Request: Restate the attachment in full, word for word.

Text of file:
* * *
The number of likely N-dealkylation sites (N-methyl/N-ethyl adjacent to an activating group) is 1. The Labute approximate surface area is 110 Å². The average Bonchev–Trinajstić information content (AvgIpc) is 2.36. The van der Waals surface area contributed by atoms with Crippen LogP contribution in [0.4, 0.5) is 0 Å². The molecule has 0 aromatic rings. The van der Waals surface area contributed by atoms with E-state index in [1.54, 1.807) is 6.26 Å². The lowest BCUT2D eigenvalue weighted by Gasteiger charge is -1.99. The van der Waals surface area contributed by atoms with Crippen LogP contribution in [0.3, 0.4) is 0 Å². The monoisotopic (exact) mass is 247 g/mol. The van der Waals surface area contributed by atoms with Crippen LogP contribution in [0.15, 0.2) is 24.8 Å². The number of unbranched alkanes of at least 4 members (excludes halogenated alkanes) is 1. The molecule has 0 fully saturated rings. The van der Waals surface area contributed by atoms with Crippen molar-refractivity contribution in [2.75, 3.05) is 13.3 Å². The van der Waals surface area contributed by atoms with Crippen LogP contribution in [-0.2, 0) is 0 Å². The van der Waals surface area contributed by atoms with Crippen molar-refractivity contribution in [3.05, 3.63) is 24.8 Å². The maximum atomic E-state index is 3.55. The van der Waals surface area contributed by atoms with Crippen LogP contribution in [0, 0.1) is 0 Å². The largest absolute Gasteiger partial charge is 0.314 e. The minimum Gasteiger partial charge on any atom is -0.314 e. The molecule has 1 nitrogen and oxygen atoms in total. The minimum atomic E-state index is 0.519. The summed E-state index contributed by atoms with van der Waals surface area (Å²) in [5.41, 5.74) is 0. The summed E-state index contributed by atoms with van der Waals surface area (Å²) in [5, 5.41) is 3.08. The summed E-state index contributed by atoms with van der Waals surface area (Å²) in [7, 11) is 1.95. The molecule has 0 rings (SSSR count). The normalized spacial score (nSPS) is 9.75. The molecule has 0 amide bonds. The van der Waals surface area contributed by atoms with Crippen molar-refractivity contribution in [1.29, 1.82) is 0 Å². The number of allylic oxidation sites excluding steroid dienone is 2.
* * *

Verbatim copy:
The number of likely N-dealkylation sites (N-methyl/N-ethyl adjacent to an activating group) is 1. The Labute approximate surface area is 110 Å². The average Bonchev–Trinajstić information content (AvgIpc) is 2.36. The van der Waals surface area contributed by atoms with Crippen LogP contribution in [0.4, 0.5) is 0 Å². The molecule has 0 aromatic rings. The van der Waals surface area contributed by atoms with E-state index in [1.54, 1.807) is 6.26 Å². The lowest BCUT2D eigenvalue weighted by Gasteiger charge is -1.99. The van der Waals surface area contributed by atoms with Crippen LogP contribution in [0.3, 0.4) is 0 Å². The monoisotopic (exact) mass is 247 g/mol. The van der Waals surface area contributed by atoms with Crippen LogP contribution in [0.15, 0.2) is 24.8 Å². The number of unbranched alkanes of at least 4 members (excludes halogenated alkanes) is 1. The molecule has 0 fully saturated rings. The van der Waals surface area contributed by atoms with Crippen molar-refractivity contribution in [2.75, 3.05) is 13.3 Å². The van der Waals surface area contributed by atoms with Crippen LogP contribution in [-0.2, 0) is 0 Å². The van der Waals surface area contributed by atoms with Crippen molar-refractivity contribution in [3.05, 3.63) is 24.8 Å². The maximum atomic E-state index is 3.55. The van der Waals surface area contributed by atoms with Crippen LogP contribution in [0, 0.1) is 0 Å². The largest absolute Gasteiger partial charge is 0.314 e. The minimum Gasteiger partial charge on any atom is -0.314 e. The molecule has 1 nitrogen and oxygen atoms in total. The minimum atomic E-state index is 0.519. The summed E-state index contributed by atoms with van der Waals surface area (Å²) in [5.41, 5.74) is 0. The summed E-state index contributed by atoms with van der Waals surface area (Å²) in [5, 5.41) is 3.08. The summed E-state index contributed by atoms with van der Waals surface area (Å²) in [7, 11) is 1.95. The molecule has 0 rings (SSSR count). The normalized spacial score (nSPS) is 9.75. The molecule has 0 amide bonds. The van der Waals surface area contributed by atoms with Crippen molar-refractivity contribution in [1.29, 1.82) is 0 Å². The number of allylic oxidation sites excluding steroid dienone is 2.